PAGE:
Apple's submission to the US Patent and Trademark Office hints at the full scope of iTravel.
The app will run on iPhone and iPads as well as desktop and notebook Macs.
The first step for iTravel is to help travellers find and book flights.
Apple's reservations engine will span from flights and hotels to car hire and cruises.
And of course, Apple will be in line for a cut of every booking you make.
iTravel goes beyond bookings, and will be a complete itinerary app from start to finish.
At the airport you can find food and shopping outlets or just head for the lounge.
The digital check-in system would rely on wireless technology built into a future iPhone.
Apple also hopes to use the iPhone to confirm your identify and even act as an e-passport.
RFID bag tagging at self-service luggage drops is another trick up iTravel's sleeve.
As with the Qantas Next-Gen Check-in system, your iPhone would sync your reservation to your checked bags.
A quick swipe of your iPhone at the boarding gate and you're good to go.
Some airlines could even let you use your iPhone to control the in-flight entertainment system.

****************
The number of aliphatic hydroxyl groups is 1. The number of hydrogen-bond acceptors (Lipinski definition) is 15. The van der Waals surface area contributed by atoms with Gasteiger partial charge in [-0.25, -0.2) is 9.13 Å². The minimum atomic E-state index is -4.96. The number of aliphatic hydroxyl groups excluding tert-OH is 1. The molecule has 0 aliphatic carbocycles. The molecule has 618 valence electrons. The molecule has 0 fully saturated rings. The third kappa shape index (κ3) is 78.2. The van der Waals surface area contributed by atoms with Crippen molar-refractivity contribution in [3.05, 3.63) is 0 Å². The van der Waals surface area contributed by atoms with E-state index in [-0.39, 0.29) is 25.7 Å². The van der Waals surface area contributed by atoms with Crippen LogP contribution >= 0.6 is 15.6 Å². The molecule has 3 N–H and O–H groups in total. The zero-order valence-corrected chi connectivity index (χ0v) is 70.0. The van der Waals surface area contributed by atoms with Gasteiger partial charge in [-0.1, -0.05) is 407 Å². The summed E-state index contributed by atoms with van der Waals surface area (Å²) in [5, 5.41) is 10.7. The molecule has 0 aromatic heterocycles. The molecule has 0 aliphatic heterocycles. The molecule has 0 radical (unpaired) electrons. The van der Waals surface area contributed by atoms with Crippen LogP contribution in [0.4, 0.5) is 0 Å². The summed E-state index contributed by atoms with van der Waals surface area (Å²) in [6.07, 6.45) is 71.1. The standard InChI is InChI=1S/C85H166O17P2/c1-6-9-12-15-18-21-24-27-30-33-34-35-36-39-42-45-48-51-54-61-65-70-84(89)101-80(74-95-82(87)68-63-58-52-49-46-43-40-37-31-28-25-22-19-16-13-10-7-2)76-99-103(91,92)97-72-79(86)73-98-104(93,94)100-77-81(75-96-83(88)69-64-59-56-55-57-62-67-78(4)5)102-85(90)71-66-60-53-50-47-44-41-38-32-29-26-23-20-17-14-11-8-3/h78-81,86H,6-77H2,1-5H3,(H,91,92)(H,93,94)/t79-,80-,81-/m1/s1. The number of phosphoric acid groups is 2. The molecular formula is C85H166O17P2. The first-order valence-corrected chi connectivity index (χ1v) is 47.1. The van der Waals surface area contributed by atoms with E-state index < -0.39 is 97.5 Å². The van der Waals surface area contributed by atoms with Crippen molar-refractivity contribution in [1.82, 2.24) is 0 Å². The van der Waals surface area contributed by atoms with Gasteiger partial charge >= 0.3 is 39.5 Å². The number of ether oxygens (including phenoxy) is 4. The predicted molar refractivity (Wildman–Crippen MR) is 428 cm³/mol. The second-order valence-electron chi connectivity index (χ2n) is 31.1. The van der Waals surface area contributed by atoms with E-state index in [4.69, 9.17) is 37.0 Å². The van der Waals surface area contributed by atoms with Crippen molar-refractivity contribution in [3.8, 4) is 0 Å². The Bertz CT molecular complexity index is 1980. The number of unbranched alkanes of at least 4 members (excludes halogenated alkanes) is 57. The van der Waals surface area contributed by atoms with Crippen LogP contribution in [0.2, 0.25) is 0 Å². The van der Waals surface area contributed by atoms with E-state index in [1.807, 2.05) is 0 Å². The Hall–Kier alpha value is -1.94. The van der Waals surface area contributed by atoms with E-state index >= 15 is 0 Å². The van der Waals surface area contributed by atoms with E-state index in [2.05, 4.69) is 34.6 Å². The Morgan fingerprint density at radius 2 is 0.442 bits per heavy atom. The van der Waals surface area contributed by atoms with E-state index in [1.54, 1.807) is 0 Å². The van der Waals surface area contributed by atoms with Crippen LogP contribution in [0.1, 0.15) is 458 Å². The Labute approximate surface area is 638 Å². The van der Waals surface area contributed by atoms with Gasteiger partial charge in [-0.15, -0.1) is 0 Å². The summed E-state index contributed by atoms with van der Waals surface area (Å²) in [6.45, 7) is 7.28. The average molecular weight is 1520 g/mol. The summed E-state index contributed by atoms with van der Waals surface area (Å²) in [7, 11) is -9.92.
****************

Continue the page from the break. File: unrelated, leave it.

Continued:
On arrival, iTravel's city guide features kick in. These will pose a serious threat to third-party travel apps.
iTravel also stakes out the hotel scene.
The 'pre-arrival' mode for hotels includes remote check-in on your way from the airport.
At the hotel, your iPhone or any other iTravel device becomes a digital concierge...
... as well as an in-room controller for entertainment, air conditioning, lighting and more.
By hooking into the hotel's own IT systems you can check out the local attractions or book in-hotel facilities.
iTravel can also help ensure you get any rewards points or frequent flyer miles from your hotel stay.
Tapping into the luxe ocean liner market, Apple's iTravel offers a similar start-to-finish suite of tools.
This includes a GPS-enabled map of the decks, your personal activity schedule and social networking to keep in touch with your on-board 'buddies'.
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